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Jen Beattie on her breast cancer diagnosis: 'I wanted to normalise it'

“The idea of speaking out, ultimately, was to help other people, 100%, but when people would message me and say: ‘I didn’t have the confidence but now I have booked an appointment with my GP, thanks so much for talking’ … that to me meant absolutely everything,” says the Arsenal centre-back Jen Beattie.

“That was the whole point. The whole purpose. Just to make people feel comfortable that they could go to hospital or their GP and get something checked.”

It is just over two months since the Scotland international revealed she had breast cancer and four months since she received her diagnosis, on 8 October.

Beattie has played through it all and speaking out was, for her, the natural thing to do. “I have friends who work within the NHS and they were telling me that the number of diagnosed patients for cancer had gone down massively, because people were scared to go in because of Covid, they were apprehensive and had massive anxieties around going into hospitals, which I can completely understand,” she says.

Beattie’s decision to go public, despite early on being “far too emotional to speak”, has had a huge impact. “The majority of messages were just support from the football community. Something like this shows just how much a community can come together,” she says.

“But the ones that definitely stuck out were from people telling me they were going through a similar situation and that: ‘It was really nice to hear your story,’ or: ‘I’ve been sitting on symptoms and I’m going to get them checked.’

“It was important for people to see it from someone they might not have expected to be going through something like this. No one really expects a sports person to go through something as horrible as this.

“That’s why I wanted to normalise it: we’re all human, we all go through some really hard things. I knew I needed to normalise the conversation really early on, that helped me process it massively.”

Having gone through such an intense and scary experience, it would be easy for Beattie to step away from the spotlight. Instead, though, the 29-year-old is continuing to lend her profile to the cause. Having seen Beattie speak so powerfully, Scottish Power, which has raised £30m raised for Cancer Research UK in nine years, approached her about becoming an ambassador for its fundraising efforts. “Helping people was No 1,” she says.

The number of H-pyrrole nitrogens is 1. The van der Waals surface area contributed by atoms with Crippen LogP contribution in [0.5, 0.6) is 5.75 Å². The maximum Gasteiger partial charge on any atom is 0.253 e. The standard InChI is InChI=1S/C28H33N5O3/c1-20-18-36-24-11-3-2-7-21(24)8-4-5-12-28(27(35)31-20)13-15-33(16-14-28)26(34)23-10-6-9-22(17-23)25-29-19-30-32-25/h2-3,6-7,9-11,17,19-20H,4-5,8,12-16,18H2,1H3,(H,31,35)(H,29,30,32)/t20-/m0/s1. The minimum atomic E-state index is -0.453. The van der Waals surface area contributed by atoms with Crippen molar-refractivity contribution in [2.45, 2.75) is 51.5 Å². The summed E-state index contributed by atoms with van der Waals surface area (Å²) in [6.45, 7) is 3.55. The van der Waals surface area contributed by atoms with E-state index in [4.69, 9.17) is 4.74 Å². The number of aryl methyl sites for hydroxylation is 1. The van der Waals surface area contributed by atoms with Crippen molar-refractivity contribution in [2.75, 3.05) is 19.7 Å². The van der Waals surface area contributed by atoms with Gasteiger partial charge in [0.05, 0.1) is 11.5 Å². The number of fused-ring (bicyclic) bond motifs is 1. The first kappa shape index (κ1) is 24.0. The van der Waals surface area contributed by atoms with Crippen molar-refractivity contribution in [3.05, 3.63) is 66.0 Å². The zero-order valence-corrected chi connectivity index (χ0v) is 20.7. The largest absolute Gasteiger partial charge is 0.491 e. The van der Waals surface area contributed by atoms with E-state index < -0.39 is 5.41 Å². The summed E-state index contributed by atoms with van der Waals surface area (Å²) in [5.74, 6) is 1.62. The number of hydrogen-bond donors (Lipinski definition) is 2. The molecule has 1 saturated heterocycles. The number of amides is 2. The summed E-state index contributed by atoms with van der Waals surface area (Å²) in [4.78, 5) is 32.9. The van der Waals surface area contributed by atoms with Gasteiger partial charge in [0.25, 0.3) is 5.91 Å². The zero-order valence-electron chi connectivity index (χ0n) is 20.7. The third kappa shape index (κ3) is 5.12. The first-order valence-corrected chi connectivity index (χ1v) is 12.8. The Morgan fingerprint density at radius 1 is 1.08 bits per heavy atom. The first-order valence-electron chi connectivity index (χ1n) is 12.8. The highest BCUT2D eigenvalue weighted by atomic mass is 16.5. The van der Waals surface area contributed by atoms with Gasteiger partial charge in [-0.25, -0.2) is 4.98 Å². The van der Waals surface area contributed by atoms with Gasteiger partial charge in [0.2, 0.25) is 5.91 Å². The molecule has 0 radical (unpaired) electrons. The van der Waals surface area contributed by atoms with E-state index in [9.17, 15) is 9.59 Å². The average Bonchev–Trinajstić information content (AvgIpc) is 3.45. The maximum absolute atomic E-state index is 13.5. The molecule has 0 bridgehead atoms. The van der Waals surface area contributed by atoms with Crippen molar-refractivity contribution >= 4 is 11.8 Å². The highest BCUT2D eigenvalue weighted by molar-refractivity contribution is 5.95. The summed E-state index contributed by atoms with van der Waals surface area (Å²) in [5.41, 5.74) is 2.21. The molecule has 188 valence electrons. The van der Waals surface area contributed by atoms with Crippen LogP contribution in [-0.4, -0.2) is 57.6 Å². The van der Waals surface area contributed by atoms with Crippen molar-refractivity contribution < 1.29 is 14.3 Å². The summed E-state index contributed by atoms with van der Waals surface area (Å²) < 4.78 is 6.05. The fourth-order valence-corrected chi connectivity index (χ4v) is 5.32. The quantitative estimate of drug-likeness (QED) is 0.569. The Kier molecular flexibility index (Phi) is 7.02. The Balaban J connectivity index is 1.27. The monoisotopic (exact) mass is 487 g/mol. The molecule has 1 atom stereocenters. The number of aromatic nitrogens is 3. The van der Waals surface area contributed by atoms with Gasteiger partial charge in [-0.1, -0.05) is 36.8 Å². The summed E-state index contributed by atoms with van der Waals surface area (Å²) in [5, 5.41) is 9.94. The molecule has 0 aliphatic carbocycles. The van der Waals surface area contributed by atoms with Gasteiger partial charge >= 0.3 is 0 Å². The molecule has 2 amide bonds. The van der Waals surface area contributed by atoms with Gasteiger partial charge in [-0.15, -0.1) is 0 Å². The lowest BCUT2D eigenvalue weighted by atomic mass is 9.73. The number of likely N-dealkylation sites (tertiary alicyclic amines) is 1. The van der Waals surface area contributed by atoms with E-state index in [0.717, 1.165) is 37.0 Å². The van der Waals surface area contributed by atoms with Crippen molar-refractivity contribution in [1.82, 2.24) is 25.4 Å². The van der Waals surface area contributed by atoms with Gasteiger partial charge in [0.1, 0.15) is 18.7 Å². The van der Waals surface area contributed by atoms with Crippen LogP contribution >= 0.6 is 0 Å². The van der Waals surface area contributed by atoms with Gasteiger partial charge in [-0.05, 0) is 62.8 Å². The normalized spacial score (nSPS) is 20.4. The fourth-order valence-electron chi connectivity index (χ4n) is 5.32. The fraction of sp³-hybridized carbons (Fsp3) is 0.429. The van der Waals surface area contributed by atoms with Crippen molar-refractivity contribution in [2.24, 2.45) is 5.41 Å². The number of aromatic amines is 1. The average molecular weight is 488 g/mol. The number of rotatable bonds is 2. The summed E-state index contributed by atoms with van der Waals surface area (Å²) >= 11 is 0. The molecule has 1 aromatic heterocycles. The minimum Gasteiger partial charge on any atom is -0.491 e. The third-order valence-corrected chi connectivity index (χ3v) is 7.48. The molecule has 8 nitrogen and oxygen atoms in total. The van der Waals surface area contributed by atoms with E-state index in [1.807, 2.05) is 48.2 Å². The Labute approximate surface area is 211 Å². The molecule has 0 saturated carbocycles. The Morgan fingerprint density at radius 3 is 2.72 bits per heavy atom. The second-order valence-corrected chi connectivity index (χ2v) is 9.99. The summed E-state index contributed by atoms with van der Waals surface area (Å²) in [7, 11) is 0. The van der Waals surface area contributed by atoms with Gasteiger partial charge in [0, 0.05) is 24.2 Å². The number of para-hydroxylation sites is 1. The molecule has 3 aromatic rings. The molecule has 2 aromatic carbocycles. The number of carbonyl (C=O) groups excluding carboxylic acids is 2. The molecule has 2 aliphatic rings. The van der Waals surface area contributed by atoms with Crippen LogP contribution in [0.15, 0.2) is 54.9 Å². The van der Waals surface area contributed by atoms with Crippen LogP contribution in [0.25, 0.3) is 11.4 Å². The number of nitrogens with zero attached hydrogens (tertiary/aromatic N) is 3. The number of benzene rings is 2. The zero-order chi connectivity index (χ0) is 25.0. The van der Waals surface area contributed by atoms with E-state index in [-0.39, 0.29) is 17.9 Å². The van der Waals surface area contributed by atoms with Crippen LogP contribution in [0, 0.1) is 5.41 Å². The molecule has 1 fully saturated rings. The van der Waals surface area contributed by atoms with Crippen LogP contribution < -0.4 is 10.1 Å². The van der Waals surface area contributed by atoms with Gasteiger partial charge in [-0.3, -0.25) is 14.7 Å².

On 13 December, shortly after going public, Beattie stepped into the away dressing room at the Academy Stadium of her former club Manchester City to see warm-up shirts adorned with her name and number in pink. “It was overwhelming to say the least,” she says.

In the home changing room, similar shirts were being pulled on. “What the clubs did on that day was incredible. Seeing the number of 5s in pink everywhere was a very, very surreal moment, but a real special one at the same time – it makes me emotional thinking about it now – because, again, it shows the community spirit within the game.

“It was an important match for both teams and putting the emotion to one side was hard. “I’m not going to sit here and say: ‘No, I was a professional going into the game,’ because I was emotional. It was a huge game, we needed to win it and, unfortunately, we conceded a goal in the last minute.

“It was bittersweet. It was a beautiful day and a beautiful moment and a great way of showing the level of care that everyone had, but at the same time I was like: ‘I can’t believe this is me, I can’t believe this has been my story.’ We lost as well. So that was rubbish.”

Beattie was about a week into treatment then and finished her course of radiotherapy just before Christmas. “I’m really glad I trained and played throughout the whole process, because it helped me in so many mental and physical ways, to have a different focus,” she says.

“The main side-effect of radiotherapy is fatigue but exercise can help. So coming into 2021 I just wanted to focus on football and getting rid of lockdown and being able to see friends and family as soon as possible, because I’ve not really been able to process it with everyone, and that’s been tough. It feels like a decade ago but it’s only four months and actually I’m still processing it in my own head.”A game-by-game mindset has helped. “As soon as treatment finished, that was me. Maybe that’s the footballer in me: you just look forward to the next day and wake up and go. I wish I was able to spend more time with family – Covid didn’t help that situation at all. But so many people are in the same situations or a lot worse.

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“So I had to be grateful that even on the small side of things I can get up and go to work. That was huge for me mentally to be able to do that and deal with what was going on.”

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